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Democratic Candidates for the 2020 Presidential Election Discuss Platforms in Fourth Primary Debate

by Katrina Gluch

On Oct. 16 at 8 p.m., all 12 Democratic candidates for the 2020 presidential election took to the debate stage in Westerville, Ohio, on the Otterbein College campus. The debate was co-hosted by CNN and the New York Times. All candidates had the opportunity to showcase their platforms. 

Those who appeared on stage are as follows, listed in alphabetical order by last name: Former Vice President Joe Biden, New Jersey Senator Cory Booker, Pete Buttigieg, Julian Cástro, Congresswoman Tulsi Gabbard, Senator Kamala Harris, Senator Amy Klobuchar, Former Congressman Beto O’Rourke, Senator Bernie Sanders, Tom Steyer, Senator Elizabeth Warren, and Andrew Yang. 

All 12 candidates started the debate by agreeing that impeachment was necessary and inevitable, and Harris came out in support of banning President Trump’s Twitter account. 

The hot topics of the debate were health care, foreign policy, President Trump, and economic inequality. According to Allison McCartney with Bloomberg, these were the most discussed topics, with each one taking up about 14 percent of the discussion time.  

Warren found herself under fire for a significant amount of the debate as Buttigieg attacked her healthcare platform, claiming that “the American people deserve to know” about raised taxes under her plan. Warren denied this.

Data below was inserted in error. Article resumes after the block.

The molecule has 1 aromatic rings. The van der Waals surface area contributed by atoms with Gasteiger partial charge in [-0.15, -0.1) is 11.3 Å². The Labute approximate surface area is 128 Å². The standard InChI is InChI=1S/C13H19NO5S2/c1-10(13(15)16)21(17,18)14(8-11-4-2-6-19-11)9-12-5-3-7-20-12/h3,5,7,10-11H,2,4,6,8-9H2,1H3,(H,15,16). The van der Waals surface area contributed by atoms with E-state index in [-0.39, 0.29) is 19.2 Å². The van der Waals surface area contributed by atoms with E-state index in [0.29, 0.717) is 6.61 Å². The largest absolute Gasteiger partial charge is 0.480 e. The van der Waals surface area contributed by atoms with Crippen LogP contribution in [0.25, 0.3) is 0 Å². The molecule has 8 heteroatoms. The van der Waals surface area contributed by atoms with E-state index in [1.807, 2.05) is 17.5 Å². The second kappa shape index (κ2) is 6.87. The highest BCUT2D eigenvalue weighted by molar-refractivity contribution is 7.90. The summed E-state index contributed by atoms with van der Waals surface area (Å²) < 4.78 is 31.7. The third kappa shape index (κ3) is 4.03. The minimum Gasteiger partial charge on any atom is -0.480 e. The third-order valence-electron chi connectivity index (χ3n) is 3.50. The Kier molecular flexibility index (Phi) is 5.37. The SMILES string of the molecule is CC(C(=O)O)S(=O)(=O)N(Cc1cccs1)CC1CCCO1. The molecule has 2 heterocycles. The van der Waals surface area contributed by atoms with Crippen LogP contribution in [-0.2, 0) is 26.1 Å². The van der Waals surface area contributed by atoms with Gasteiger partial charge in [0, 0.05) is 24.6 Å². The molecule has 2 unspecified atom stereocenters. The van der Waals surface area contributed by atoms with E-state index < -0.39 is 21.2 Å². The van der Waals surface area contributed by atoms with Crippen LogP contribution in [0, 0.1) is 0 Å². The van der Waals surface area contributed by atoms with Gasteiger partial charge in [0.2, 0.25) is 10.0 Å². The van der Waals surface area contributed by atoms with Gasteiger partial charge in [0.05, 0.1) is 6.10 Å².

Biden claiming to have helped Warren attain voters when she established the Consumer Financial Protection Bureau, but Warren responded to the statement by thanking Former President Obama for his assistance. 

Harris called for a discussion about female reproductive rights, claiming that the Republican lawmakers instituting restrictive abortion bans were out of touch.  

According to Shane Goldmacher and Reid J. Epstein with New York Times, Ohio, Kentucky, Georgia, Louisiana, Missouri, and Mississippi have all recently banned abortions after six-t-o-eight weeks of pregnancy. Booker added to Harris’s agenda by stating that men in politics need to start fighting to defend women’s rights. 

Yang’s “Freedom Dividend” platform received air time for the first time during the debate. According to Eric Bradner, Dan Merica, and Gregory Kreig with CNN, the “Freedom Dividend” platform follows the idea of a Universal Basic Income (UBI), in which all citizens would receive a standard stipend every month regardless of employment status. The Oct. 16 debate marks the first time that the idea of a UBI was seriously discussed by the Democratic Party.   

Only three of the 12 candidates on the debate stage are polling in double digits at the time of print: Biden, Sanders, and Warren.  

McCartney reported that Warren, Biden, and Buttigieg spoke the most words. According to Bradner and his cowriters, the candidates with the most funding are Sanders ($33.7 million), Warren ($25.7 million), and Buttigieg ($23.4 million). Biden has $9 million in funding. 

The fifth Democratic debate will occur on Nov. 20 in Atlanta. The Republican Party has not scheduled any primary debates. 

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